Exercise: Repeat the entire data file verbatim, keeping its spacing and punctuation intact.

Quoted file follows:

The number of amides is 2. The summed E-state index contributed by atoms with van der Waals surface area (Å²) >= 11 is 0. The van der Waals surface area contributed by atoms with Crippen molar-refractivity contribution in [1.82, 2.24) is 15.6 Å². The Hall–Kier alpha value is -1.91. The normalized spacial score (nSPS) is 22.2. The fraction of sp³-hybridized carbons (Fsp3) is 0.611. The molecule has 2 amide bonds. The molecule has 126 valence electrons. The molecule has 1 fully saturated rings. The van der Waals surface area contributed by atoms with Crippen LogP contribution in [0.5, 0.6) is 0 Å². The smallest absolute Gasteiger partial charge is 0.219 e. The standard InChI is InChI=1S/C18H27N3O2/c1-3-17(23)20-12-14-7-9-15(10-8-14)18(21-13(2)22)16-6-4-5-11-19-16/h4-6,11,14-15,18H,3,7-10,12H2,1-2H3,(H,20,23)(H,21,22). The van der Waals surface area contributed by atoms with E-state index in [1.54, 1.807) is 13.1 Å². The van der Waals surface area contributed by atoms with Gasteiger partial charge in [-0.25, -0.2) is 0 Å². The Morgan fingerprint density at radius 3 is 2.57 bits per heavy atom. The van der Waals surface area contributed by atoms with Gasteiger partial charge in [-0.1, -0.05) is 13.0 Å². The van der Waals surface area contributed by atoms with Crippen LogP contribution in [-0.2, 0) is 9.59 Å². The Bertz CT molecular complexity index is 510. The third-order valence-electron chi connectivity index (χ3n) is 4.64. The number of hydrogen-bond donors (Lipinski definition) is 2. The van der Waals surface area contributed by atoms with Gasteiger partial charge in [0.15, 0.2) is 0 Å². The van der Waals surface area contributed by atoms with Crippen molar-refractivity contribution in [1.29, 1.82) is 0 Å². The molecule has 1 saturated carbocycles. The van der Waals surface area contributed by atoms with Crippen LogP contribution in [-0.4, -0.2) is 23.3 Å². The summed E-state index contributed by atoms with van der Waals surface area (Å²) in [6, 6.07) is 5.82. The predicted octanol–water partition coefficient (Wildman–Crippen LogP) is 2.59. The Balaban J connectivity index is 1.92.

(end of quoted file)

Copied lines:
The number of amides is 2. The summed E-state index contributed by atoms with van der Waals surface area (Å²) >= 11 is 0. The van der Waals surface area contributed by atoms with Crippen molar-refractivity contribution in [1.82, 2.24) is 15.6 Å². The Hall–Kier alpha value is -1.91. The normalized spacial score (nSPS) is 22.2. The fraction of sp³-hybridized carbons (Fsp3) is 0.611. The molecule has 2 amide bonds. The molecule has 126 valence electrons. The molecule has 1 fully saturated rings. The van der Waals surface area contributed by atoms with Crippen LogP contribution in [0.5, 0.6) is 0 Å². The smallest absolute Gasteiger partial charge is 0.219 e. The standard InChI is InChI=1S/C18H27N3O2/c1-3-17(23)20-12-14-7-9-15(10-8-14)18(21-13(2)22)16-6-4-5-11-19-16/h4-6,11,14-15,18H,3,7-10,12H2,1-2H3,(H,20,23)(H,21,22). The van der Waals surface area contributed by atoms with E-state index in [1.54, 1.807) is 13.1 Å². The van der Waals surface area contributed by atoms with Gasteiger partial charge in [-0.25, -0.2) is 0 Å². The Morgan fingerprint density at radius 3 is 2.57 bits per heavy atom. The van der Waals surface area contributed by atoms with Gasteiger partial charge in [-0.1, -0.05) is 13.0 Å². The van der Waals surface area contributed by atoms with Crippen LogP contribution in [-0.2, 0) is 9.59 Å². The Bertz CT molecular complexity index is 510. The third-order valence-electron chi connectivity index (χ3n) is 4.64. The number of hydrogen-bond donors (Lipinski definition) is 2. The van der Waals surface area contributed by atoms with Gasteiger partial charge in [0.15, 0.2) is 0 Å². The van der Waals surface area contributed by atoms with Crippen molar-refractivity contribution in [1.29, 1.82) is 0 Å². The molecule has 1 saturated carbocycles. The van der Waals surface area contributed by atoms with Crippen LogP contribution in [-0.4, -0.2) is 23.3 Å². The summed E-state index contributed by atoms with van der Waals surface area (Å²) in [6, 6.07) is 5.82. The predicted octanol–water partition coefficient (Wildman–Crippen LogP) is 2.59. The Balaban J connectivity index is 1.92.